19. ^ Connolly, Griffin. "Arkansas man arrested for death threats against Sen. Tom Cotton, Rep. Rick Crawford". Roll Call. Retrieved 19 April 2020.
  20. ^ "Man jailed in Faulkner Co. accused of threatening Rep. Rick Crawford and Sen. Tom Cotton". Fox 16. Retrieved 19 April 2020.
  21. ^ "H.R. 311 – Summary". United States Congress. Retrieved 10 March 2014.
  22. ^ a b "H.R. 311 – CBO". Congressional Budget Office. Retrieved 10 March 2014.
  23. ^ "Committee passes legislation to ease burden of SPCC program". High Plains Journal. 23 December 2013. Archived from the original on 11 March 2014. Retrieved 11 March 2014.
  24. ^ KATV (2019-11-08). "Rep. Crawford announces temporary resignation from the House Intelligence Committee". KATV. Retrieved 2019-11-11.
  25. ^ "Rick Crawford on Abortion". On the Issues. Archived from the original on 22 June 2019. Retrieved 1 February 2020.
  26. ^ "Rick Crawford on Budget & Economy". On the Issues. Archived from the original on 1 February 2020. Retrieved 1 February 2020.
  27. ^ "Arkansas politicians, activists divided on same sex marriage ruling - Talk Business & Politics". Talk Business & Politics. 28 June 2015. Retrieved 21 December 2017.
  28. ^ a b "Rick Crawford on Civil Rights". On the Issues. Archived from the original on 15 July 2019. Retrieved 1 February 2020.
  29. ^ "Rick Crawford on Corporations". On the Issues. Archived from the original on 9 June 2019. Retrieved 1 February 2020.
  30. ^ "Rick Crawford on Crime". On the Issues. Archived from the original on 23 June 2019. Retrieved 1 February 2020.
  31. ^ "Rick Crawford on Education". On the Issues. Archived from the original on 19 June 2019. Retrieved 1 February 2020.
  32. ^ "Rick Crawford on Energy & Oil". On the Issues. Archived from the original on 1 February 2020. Retrieved 1 February 2020.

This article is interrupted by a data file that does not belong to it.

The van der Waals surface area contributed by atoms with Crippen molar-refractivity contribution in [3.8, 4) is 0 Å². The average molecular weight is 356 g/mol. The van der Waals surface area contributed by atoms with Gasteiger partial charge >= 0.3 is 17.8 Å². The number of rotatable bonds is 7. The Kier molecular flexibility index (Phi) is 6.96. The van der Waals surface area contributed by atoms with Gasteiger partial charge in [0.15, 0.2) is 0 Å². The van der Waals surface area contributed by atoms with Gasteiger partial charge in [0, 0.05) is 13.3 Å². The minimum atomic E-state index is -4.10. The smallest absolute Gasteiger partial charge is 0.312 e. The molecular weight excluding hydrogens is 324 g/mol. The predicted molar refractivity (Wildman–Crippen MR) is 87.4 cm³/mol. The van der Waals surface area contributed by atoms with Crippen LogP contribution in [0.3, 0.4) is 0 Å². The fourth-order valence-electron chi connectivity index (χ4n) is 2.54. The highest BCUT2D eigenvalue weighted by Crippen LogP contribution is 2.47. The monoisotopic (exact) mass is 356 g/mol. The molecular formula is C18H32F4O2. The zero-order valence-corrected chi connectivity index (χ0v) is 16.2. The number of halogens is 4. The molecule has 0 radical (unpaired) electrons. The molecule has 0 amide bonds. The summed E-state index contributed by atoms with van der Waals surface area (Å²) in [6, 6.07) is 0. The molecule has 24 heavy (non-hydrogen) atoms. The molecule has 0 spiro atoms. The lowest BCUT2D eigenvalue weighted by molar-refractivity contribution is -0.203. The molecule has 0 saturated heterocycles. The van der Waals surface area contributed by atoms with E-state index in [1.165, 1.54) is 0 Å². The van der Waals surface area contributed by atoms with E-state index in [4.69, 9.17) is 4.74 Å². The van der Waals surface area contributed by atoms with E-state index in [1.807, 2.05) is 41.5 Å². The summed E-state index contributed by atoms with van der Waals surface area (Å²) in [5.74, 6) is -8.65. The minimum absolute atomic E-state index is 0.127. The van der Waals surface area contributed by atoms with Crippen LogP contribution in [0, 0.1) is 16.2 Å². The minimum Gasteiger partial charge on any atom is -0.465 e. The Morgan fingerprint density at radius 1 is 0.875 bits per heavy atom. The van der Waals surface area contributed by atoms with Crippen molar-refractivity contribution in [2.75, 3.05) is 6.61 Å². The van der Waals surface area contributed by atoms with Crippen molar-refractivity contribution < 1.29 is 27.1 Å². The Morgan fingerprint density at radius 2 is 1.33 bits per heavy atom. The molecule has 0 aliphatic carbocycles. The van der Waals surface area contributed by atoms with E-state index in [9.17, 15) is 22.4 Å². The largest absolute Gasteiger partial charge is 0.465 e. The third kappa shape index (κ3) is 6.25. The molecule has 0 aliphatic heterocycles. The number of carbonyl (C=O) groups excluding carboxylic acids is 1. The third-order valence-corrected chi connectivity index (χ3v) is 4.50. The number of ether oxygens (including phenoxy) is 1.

33. ^ a b "Rick Crawford on Environment". On the Issues. Archived from the original on 31 October 2017. Retrieved 1 February 2020.
  34. ^ "Rick Crawford on Free Trade". On the Issues. Archived from the original on 13 June 2019. Retrieved 1 February 2020.
  35. ^ "Rick Crawford on Government Reform". On the Issues. Archived from the original on 16 June 2019. Retrieved 1 February 2020.
  36. ^ "Rick Crawford on Gun Control". On the Issues. Archived from the original on 4 June 2019. Retrieved 1 February 2020.
  37. ^ "Rick Crawford on Health Care". On the Issues. Archived from the original on 12 June 2019. Retrieved 1 February 2020.
  38. ^ "Rick Crawford on Homeland Security". On the Issues. Archived from the original on 31 October 2017. Retrieved 1 February 2020.
  39. ^ "Rick Crawford on Immigration". On the Issues. Archived from the original on 11 July 2019. Retrieved 1 February 2020.
  40. ^ "Rick Crawford on Jobs". On the Issues. Archived from the original on 17 June 2019. Retrieved 1 February 2020.
  41. ^ "Rick Crawford on Technology". On the Issues. Archived from the original on 14 June 2019. Retrieved 1 February 2020.
  42. ^ "Rick Crawford on Social Security". On the Issues. Archived from the original on 31 October 2017. Retrieved 1 February 2020.
  43. ^ "Rick Crawford on Tax Reform". On the Issues. Archived from the original on 14 June 2019. Retrieved 1 February 2020.
  44. ^ Crawford, Rick (1 February 2020). "Most of America appreciates how the Republican Senate stood up to the malformed #Shampeachment charges by House Dems. Their message is simple - the will of the people via legal & open elections matters not if it's against their agenda. America wins, again!". @RepRickCrawford. Retrieved 1 February 2020.
  45. ^ "Rick Crawford on War & Peace". On the Issues. Archived from the original on 1 February 2020. Retrieved 1 February 2020.
  46. ^ "Rick Crawford on Welfare & Poverty". On the Issues. Archived from the original on 20 August 2016. Retrieved 1 February 2020.
  47. ^ Staff (5 January 2011). "Ten Southern Baptists sworn in as new reps". Baptist Press. Archived from the original on 26 December 2014. Retrieved 25 December 2014.

External links

U.S. House of Representatives
Preceded by
Marion Berry
Member of the U.S. House of Representatives
from Arkansas's 1st congressional district

2011–present
Incumbent
U.S. order of precedence (ceremonial)
Preceded by
David Cicilline
United States Representatives by seniority
154th
Succeeded by
Scott DesJarlais
This page was last edited on 19 August 2020, at 01:44